- The Washington Times - Saturday, January 20, 2007


By Bob Newhart

Hyperion, $23.95, 256 pages


Before he finally settled on “I Shouldn’t Even Be Doing This!” Bob Newhart considered and disregarded five other titles. His first choice was “A Slimmer You in Five Weeks,” which “the publisher’s weak-kneed lawyers refused to approve because there were no diet tips in my book.”

So he tried “Finding Mr. Right,” which the lawyers also nixed, this time on the grounds that the book didn’t contain any dating tips either. Next was “The Fat Lady in the Red Dress Wants a White Wine,” a line one of his sons had shouted when the Newhart kids were helping serve the grownups at a family party, but that bit the dust because “as a title it sounded too much like a book by a bartender.”

Undaunted, he toyed with and then rejected “You Didn’t Let Me Finish,” a classic gag line he deemed “too Hollywood,” and the same fate befell “Which One Would You Like to Hear Again?” — a question he asked the encore hungry audience after his first stand-up performance because he only had three routines.

Finally, having come close with one punch line, he chose another. It comes “… from a gag about a guy who is having an affair with his boss’s wife. They are making mad, passionate love, and she says, ‘Kiss me! Kiss me!’ He looks at her very seriously and replies, ‘I shouldn’t even be doing this!’”

Once given that explanation, the reader also has the tone, the tempo and a good idea of the content. The title also suggests Newhart’s signature pose, a tentative stance from which he delivers his lines while nervously looking over his shoulder as if he expects someone in authority to come on stage, pull him off and ask him why he isn’t upstairs in Accounting.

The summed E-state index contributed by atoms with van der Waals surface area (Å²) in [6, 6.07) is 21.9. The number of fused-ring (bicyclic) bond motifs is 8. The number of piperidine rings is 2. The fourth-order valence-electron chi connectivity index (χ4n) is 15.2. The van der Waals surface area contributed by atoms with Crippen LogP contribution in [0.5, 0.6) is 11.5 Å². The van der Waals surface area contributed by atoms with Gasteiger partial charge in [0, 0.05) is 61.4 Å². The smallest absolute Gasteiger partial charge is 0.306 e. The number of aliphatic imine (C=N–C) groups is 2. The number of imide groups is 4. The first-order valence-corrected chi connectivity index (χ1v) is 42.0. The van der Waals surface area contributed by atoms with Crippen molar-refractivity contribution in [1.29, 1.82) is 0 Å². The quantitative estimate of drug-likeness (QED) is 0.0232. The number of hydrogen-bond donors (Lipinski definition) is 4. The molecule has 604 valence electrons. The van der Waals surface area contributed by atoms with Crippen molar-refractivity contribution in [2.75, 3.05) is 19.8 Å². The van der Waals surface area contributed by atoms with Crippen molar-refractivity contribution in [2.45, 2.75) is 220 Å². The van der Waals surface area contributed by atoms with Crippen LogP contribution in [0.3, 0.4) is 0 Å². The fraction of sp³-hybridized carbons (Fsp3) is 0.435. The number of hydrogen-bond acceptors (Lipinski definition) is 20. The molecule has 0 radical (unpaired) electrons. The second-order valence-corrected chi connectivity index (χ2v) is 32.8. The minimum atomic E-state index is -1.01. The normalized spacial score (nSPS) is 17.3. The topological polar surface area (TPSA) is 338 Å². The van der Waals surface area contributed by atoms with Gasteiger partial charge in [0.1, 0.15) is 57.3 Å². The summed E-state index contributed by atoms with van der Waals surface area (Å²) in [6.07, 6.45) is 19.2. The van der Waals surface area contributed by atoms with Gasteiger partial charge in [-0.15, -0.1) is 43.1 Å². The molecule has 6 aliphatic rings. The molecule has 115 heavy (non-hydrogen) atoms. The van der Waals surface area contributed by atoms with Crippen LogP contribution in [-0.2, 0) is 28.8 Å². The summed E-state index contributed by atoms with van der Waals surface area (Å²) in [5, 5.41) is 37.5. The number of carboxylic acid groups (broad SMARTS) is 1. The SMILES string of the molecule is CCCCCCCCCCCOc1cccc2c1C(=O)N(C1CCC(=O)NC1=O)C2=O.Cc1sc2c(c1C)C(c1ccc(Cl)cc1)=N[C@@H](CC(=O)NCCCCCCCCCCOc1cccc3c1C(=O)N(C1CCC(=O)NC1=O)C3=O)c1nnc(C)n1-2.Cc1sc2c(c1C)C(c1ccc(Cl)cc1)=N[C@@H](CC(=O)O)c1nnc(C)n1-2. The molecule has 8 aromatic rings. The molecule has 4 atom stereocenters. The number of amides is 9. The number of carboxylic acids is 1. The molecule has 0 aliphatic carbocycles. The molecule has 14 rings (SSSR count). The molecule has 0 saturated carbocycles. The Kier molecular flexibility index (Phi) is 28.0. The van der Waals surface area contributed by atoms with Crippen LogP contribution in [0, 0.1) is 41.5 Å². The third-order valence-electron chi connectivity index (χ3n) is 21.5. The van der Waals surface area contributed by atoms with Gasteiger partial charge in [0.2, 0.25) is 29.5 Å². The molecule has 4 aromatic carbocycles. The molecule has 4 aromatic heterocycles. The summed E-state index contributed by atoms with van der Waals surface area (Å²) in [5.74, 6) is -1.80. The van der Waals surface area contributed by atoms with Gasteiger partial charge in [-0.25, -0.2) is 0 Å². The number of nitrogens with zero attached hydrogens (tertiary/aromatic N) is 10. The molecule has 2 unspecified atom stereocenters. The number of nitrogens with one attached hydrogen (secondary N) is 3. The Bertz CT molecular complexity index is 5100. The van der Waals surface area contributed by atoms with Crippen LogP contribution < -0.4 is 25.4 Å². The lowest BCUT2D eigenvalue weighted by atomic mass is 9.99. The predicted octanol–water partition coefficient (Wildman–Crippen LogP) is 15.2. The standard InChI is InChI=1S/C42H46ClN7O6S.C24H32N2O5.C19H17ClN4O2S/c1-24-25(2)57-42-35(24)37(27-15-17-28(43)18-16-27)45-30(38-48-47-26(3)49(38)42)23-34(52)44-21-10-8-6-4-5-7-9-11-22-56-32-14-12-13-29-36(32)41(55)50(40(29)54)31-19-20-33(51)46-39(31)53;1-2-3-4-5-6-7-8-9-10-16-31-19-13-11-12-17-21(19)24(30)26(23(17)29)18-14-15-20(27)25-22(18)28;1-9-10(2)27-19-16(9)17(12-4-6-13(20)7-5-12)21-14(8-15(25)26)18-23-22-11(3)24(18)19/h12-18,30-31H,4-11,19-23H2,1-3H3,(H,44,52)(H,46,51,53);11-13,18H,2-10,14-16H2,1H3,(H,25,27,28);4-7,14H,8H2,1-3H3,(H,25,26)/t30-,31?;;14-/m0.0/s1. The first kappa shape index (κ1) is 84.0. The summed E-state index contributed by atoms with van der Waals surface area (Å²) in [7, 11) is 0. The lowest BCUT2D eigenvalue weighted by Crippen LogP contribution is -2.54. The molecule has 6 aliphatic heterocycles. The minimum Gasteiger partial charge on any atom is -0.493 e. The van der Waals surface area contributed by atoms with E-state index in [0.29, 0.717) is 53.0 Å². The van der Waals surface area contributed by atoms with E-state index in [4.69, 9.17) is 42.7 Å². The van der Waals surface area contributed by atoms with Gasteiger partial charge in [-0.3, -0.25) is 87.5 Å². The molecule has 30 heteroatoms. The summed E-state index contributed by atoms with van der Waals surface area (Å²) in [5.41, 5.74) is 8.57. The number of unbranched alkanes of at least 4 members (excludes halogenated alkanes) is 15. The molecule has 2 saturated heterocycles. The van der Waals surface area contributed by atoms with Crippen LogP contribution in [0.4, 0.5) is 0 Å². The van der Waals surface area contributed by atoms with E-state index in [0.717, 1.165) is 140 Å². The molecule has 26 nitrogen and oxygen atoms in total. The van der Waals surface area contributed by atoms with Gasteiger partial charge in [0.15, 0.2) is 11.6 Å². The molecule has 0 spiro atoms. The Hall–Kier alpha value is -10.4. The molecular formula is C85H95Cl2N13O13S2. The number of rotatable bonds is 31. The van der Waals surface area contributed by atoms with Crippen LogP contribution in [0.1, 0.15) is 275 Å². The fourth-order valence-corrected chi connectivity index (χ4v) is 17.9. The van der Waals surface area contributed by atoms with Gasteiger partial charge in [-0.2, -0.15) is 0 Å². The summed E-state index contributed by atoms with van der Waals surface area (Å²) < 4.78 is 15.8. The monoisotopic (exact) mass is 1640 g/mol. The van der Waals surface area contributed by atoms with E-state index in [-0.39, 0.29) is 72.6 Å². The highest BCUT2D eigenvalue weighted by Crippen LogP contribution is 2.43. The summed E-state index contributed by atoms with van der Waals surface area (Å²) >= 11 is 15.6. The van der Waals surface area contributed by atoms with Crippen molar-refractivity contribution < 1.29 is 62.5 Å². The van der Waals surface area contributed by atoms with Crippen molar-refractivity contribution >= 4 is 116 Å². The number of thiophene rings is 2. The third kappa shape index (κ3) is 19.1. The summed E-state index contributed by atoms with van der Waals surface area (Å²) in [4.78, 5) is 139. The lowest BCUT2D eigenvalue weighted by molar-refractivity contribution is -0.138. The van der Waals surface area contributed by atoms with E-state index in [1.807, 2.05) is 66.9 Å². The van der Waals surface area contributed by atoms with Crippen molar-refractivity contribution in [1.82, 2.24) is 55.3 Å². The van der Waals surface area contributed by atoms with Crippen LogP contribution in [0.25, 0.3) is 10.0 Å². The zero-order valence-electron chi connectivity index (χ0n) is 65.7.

That look, as much a trademark as his hero Jack Benny’s sideways glance, suggests Bob Newhart still can’t understand how a lifetime of performing routines and telling jokes brought him, among many other honors, the Mark Twain Prize for America Humor.

This slim book is ideal for reading at your leisure on a late winter afternoon, and in addition to the many laughs it is also rich in personal information. Readers unfamiliar with Mr. Newhart’s early days will have great fun learning about his employment history before and after he decided to make a serious effort to get into show business. Two of my favorites are his job as an accountant at a company in downtown Chicago and his stint at the Illinois State Compensation Board.

In the first position, Mr. Newhart had to reconcile the cash drawer with the receipts at the end of each day. “It was always close, but it never balanced. At five o’clock sharp, everybody in the accounting department would leave the office. I would be the only one left, tearing my hair out over why petty cash was short by $1.48 cents. Usually around eight o’clock, I’d find the discrepancy.”

After two weeks of this frustration, Bob solved the problem by personally making up the difference or pocketing the small overage. Discovering this activity, the boss told Mr. Newhart he was not following “sound accounting principles.”

In reply, he told the boss he was not cut out for accounting because the Newhart method made “absolutely perfect sense … Why would you pay me six dollars an hour to spend three or four hours finding a dollar-forty? It’s much easier if I just make up the difference out of my own pocket because I’ll get it back next week.”